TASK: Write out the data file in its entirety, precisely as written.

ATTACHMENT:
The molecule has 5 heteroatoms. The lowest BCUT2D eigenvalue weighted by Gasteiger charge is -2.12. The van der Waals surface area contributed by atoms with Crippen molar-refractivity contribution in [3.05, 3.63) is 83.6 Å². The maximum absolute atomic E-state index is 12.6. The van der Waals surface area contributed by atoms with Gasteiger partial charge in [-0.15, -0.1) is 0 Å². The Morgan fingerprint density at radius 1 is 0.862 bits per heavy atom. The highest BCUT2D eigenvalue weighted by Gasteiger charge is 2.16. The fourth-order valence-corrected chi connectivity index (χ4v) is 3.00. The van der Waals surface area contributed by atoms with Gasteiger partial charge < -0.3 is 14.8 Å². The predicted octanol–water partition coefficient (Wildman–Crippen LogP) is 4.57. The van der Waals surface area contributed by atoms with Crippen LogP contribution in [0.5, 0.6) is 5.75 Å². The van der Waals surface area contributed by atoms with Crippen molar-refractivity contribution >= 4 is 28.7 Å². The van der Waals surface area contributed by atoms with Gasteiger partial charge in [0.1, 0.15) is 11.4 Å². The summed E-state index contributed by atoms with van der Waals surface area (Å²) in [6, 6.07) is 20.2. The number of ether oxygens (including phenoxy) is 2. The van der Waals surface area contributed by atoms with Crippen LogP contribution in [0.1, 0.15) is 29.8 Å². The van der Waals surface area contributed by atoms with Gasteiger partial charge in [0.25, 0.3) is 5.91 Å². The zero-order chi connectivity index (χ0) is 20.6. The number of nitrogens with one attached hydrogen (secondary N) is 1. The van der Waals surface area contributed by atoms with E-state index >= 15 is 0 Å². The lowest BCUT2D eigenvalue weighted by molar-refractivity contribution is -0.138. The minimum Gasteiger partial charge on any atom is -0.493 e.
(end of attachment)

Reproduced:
The molecule has 5 heteroatoms. The lowest BCUT2D eigenvalue weighted by Gasteiger charge is -2.12. The van der Waals surface area contributed by atoms with Crippen molar-refractivity contribution in [3.05, 3.63) is 83.6 Å². The maximum absolute atomic E-state index is 12.6. The van der Waals surface area contributed by atoms with Gasteiger partial charge in [-0.15, -0.1) is 0 Å². The Morgan fingerprint density at radius 1 is 0.862 bits per heavy atom. The highest BCUT2D eigenvalue weighted by Gasteiger charge is 2.16. The fourth-order valence-corrected chi connectivity index (χ4v) is 3.00. The van der Waals surface area contributed by atoms with Gasteiger partial charge < -0.3 is 14.8 Å². The predicted octanol–water partition coefficient (Wildman–Crippen LogP) is 4.57. The van der Waals surface area contributed by atoms with Crippen LogP contribution in [0.5, 0.6) is 5.75 Å². The van der Waals surface area contributed by atoms with Crippen molar-refractivity contribution >= 4 is 28.7 Å². The van der Waals surface area contributed by atoms with Gasteiger partial charge in [0.1, 0.15) is 11.4 Å². The summed E-state index contributed by atoms with van der Waals surface area (Å²) in [6, 6.07) is 20.2. The number of ether oxygens (including phenoxy) is 2. The van der Waals surface area contributed by atoms with Crippen LogP contribution in [0.1, 0.15) is 29.8 Å². The van der Waals surface area contributed by atoms with Gasteiger partial charge in [0.25, 0.3) is 5.91 Å². The zero-order chi connectivity index (χ0) is 20.6. The number of nitrogens with one attached hydrogen (secondary N) is 1. The van der Waals surface area contributed by atoms with E-state index >= 15 is 0 Å². The lowest BCUT2D eigenvalue weighted by molar-refractivity contribution is -0.138. The minimum Gasteiger partial charge on any atom is -0.493 e.